The First Atlas Map of the area around Escondido, California
Finely detailed cadastral map of the area centered on Rancho Rincon del Diablo, published only 24 years after its first incorporation of Escondido as a city on October 8, 1888.
The map identifies dozens of small lots, mostly 10-50 acres
This is from W.E. Alexander's 1912 Plat Book of San Diego County, California published by the Pacific Plat Book Company of Los Angeles and San Francisco.
Rancho Rincon del Diablo
Rancho Rincon del Diablo was a Mexican land grant in present-day San Diego County, California given in 1843 to Juan Bautista Alvarado. The rancho lands include the present day city of Escondido and Rincon Del Diablo.
Alvarado, a native of San Diego, received the three square league Rancho as a land grant after the area was taken from the lands of the Mission San Diego de Alcalá. Alvarado, built a large adobe house overlooking Escondido and raised cattle on his land.
With the cession of California to the United States following the Mexican–American War, the 1848 Treaty of Guadalupe Hidalgo provided that the land grants would be honored. As required by the Land Act of 1851, a claim for Rancho Rincon del Diablo was filed with the Public Land Commission in 1852, and the grant was patented to the heirs of Juan B. Alvarado in 1872.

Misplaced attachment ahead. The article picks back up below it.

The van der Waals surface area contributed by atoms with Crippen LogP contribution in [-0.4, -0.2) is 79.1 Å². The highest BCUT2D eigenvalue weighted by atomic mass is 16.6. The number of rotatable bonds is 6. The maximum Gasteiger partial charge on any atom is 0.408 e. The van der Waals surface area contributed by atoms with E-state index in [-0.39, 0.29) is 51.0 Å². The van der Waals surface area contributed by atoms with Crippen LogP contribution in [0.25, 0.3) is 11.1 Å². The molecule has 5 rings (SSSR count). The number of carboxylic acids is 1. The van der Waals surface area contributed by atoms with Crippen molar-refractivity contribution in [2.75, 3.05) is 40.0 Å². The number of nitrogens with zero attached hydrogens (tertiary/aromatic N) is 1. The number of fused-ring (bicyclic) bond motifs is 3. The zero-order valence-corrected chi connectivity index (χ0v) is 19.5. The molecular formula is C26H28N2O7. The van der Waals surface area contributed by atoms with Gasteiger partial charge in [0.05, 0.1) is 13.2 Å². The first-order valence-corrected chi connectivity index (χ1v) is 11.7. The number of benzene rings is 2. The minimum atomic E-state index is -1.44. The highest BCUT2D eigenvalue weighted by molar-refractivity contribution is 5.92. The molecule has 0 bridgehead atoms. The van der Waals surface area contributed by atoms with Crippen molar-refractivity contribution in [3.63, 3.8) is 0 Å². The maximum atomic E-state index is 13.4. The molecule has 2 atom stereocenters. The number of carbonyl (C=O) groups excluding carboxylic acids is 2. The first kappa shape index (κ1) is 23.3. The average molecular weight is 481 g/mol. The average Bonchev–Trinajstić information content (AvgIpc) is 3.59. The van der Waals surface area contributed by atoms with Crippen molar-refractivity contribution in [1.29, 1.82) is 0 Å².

The Alvarado children did not want to settle in the area and each sold their shares of the Rancho to a San Diego judge named Oliver S. Witherby. It took him about a decade to acquire all of the land. He farmed extensively and increased the size of his cattle and sheep herds. In the early 1860s Witherby began mining gold on his property and formed the Rincon del Diablo and Escondido Mining Company.
By 1868, Witherby was already short of money and sold his Rancho to Edward McGeary and the three Wolfskill brothers. They changed the predominantly cattle ranch into a sheep ranch with John Wolfskill as the resident manager. For many years a part of the Escondido Valley was known as Wolfskill Plains.
In 1883, a group formed the Stockton Company and purchased Rancho Rincon del Diablo. A year later these landowners transferred their interest in the valley to the Escondido Company. They planted a large vineyard of Muscat grapes that required little irrigation. The Escondido Company's ownership of the valley did not last long. In 1886 they deeded the area to the Escondido Land & Town Company, which set to work subdividing the land and planting more vineyards and citrus groves.
In over 25 years of business in San Diego, this is the first time we have offered the map for sale.